The Chicago White Sox may have gotten a steal when they snagged N.C. State lefty Carlos Rondon with the third pick in the 2014 MLB Draft. Now, the Sox can officially see what the 21-year-old starting pitcher can do, as the two sides have reportedly agreed to a $6.45 million deal.
Rondon opened the season as the presumed top pick in the draft, but control issues knocked him down a bit. Still, he has the kind of tools that make scouts drool. The White Sox have a very thin farm system, so their shiny new toy will undoubtedly become their top prospect instantly. He will likely be assigned to High-A Winston Salem this week and should be a fast-moving prospect. There is a chance he sees the major leagues next season.
The White Sox signed Rondon to an above-slot deal, as the No. 3 pick’s value was $5.721 million. The $6.45 million deal he got is the most given out by a team to a draftee so far this year. The Miami Marlins previously gave No. 2 pick, Texas high school righty Tyler Kolek, $6 million.
Rondon is 6-3 and 234 pounds and dominated ACC competition as a freshman. He led N.C. State to the College World Series in 2013 as a sophomore and looked unhittable at times. But in 2014 he missed his spots too frequently and might have just been over-thinking things as he was dealing with the weight of being the top prospect in the country.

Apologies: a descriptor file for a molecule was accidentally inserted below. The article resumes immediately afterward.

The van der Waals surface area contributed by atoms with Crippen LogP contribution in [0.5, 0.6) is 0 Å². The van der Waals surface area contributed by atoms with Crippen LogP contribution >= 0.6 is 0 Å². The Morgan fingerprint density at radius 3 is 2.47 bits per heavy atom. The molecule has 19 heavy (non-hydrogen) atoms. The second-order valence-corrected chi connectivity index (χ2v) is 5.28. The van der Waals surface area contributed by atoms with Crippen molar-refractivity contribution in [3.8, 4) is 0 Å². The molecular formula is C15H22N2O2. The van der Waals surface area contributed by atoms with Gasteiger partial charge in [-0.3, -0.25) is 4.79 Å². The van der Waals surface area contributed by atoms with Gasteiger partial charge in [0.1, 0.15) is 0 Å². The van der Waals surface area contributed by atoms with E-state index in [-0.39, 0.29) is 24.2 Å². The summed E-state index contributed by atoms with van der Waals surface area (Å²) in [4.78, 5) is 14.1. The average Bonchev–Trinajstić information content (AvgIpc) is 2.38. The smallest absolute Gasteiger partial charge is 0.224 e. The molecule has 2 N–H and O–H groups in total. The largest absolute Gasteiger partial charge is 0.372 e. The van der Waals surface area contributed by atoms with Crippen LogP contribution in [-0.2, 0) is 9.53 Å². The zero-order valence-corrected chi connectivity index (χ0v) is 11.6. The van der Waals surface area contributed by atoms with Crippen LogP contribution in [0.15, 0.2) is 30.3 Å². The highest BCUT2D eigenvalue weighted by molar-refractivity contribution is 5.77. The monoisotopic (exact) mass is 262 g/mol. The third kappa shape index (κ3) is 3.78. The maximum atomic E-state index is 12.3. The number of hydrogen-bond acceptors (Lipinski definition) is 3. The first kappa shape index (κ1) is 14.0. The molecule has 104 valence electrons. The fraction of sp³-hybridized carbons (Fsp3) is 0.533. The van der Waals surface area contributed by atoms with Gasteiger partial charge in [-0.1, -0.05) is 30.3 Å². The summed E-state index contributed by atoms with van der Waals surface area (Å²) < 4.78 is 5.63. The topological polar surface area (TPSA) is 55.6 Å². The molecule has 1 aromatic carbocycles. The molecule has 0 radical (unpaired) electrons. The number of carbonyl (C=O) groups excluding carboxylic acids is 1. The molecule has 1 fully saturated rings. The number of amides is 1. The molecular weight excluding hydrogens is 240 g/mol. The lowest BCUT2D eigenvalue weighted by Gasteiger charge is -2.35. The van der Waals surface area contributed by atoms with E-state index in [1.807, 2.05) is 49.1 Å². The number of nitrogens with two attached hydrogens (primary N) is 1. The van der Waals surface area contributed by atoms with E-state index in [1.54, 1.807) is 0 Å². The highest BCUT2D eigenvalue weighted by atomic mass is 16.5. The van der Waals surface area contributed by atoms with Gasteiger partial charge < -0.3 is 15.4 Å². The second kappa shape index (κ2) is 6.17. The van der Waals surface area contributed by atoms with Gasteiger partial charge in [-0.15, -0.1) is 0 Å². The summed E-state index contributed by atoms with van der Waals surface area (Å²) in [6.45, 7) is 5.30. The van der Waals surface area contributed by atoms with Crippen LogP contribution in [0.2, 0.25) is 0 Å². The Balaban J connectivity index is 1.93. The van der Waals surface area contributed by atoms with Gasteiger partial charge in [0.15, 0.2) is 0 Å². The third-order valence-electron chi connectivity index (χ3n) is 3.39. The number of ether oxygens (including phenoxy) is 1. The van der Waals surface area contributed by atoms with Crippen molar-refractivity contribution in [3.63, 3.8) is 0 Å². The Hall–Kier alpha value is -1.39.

His fastball sits in the low-to-mid 90s and can touch 97 mph. It’s a plus pitch and given the fact that he’s a lefty, that’s a big deal. His best offering is a wipeout slider, which is widely considered the best pitch in the 2014 MLB Draft. It sits in the mid-80s with incredible movement and it gives both left-handed and right-handed hitters problems. His change is above average as well, it sits in the low-80s and he can throw it for strikes at any point in the count.
Rondon needs to refine his delivery a bit and clean up his motion. If he does that it should clear up some of his control issues. He will undoubtedly move through the White Sox system quickly and if he can harness his control problems he’ll likely be a great big leaguer for a long time.